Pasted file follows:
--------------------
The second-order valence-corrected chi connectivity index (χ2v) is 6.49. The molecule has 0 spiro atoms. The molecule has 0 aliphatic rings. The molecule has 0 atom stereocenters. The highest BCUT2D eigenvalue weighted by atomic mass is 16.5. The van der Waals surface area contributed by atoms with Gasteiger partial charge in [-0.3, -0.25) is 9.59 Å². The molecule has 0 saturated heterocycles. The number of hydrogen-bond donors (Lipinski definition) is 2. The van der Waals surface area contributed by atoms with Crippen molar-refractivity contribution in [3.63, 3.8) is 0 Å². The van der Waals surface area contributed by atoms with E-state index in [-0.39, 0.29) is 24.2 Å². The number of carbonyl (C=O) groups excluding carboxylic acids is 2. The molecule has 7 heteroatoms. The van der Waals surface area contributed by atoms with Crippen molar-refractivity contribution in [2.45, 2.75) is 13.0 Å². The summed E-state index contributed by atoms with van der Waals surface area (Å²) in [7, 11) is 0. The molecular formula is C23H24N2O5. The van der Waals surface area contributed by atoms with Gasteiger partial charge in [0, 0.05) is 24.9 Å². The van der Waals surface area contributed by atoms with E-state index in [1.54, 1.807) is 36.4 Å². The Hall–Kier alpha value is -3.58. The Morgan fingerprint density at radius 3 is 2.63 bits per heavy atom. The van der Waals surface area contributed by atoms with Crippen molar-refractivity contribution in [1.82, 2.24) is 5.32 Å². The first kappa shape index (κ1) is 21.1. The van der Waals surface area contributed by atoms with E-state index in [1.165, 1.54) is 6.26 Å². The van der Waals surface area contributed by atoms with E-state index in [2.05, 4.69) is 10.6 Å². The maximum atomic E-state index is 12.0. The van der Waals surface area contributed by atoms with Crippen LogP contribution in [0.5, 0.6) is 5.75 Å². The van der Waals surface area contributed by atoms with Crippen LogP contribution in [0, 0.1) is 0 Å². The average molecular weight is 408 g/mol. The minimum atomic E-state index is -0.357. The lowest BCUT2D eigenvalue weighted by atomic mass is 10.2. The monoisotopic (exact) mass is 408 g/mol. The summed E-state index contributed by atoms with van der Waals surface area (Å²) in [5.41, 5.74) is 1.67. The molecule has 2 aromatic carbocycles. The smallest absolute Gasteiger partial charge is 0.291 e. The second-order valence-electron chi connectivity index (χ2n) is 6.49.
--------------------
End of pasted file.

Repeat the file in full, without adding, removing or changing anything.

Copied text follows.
The second-order valence-corrected chi connectivity index (χ2v) is 6.49. The molecule has 0 spiro atoms. The molecule has 0 aliphatic rings. The molecule has 0 atom stereocenters. The highest BCUT2D eigenvalue weighted by atomic mass is 16.5. The van der Waals surface area contributed by atoms with Gasteiger partial charge in [-0.3, -0.25) is 9.59 Å². The molecule has 0 saturated heterocycles. The number of hydrogen-bond donors (Lipinski definition) is 2. The van der Waals surface area contributed by atoms with Crippen molar-refractivity contribution in [3.63, 3.8) is 0 Å². The van der Waals surface area contributed by atoms with E-state index in [-0.39, 0.29) is 24.2 Å². The number of carbonyl (C=O) groups excluding carboxylic acids is 2. The molecule has 7 heteroatoms. The van der Waals surface area contributed by atoms with Crippen molar-refractivity contribution in [2.45, 2.75) is 13.0 Å². The summed E-state index contributed by atoms with van der Waals surface area (Å²) in [7, 11) is 0. The molecular formula is C23H24N2O5. The van der Waals surface area contributed by atoms with Gasteiger partial charge in [0, 0.05) is 24.9 Å². The van der Waals surface area contributed by atoms with E-state index in [1.54, 1.807) is 36.4 Å². The Hall–Kier alpha value is -3.58. The Morgan fingerprint density at radius 3 is 2.63 bits per heavy atom. The van der Waals surface area contributed by atoms with Crippen molar-refractivity contribution in [1.82, 2.24) is 5.32 Å². The first kappa shape index (κ1) is 21.1. The van der Waals surface area contributed by atoms with E-state index in [1.165, 1.54) is 6.26 Å². The van der Waals surface area contributed by atoms with E-state index in [2.05, 4.69) is 10.6 Å². The maximum atomic E-state index is 12.0. The van der Waals surface area contributed by atoms with Crippen LogP contribution in [0.5, 0.6) is 5.75 Å². The van der Waals surface area contributed by atoms with Crippen LogP contribution in [0, 0.1) is 0 Å². The average molecular weight is 408 g/mol. The minimum atomic E-state index is -0.357. The lowest BCUT2D eigenvalue weighted by atomic mass is 10.2. The monoisotopic (exact) mass is 408 g/mol. The summed E-state index contributed by atoms with van der Waals surface area (Å²) in [5.41, 5.74) is 1.67. The molecule has 2 aromatic carbocycles. The smallest absolute Gasteiger partial charge is 0.291 e. The second-order valence-electron chi connectivity index (χ2n) is 6.49.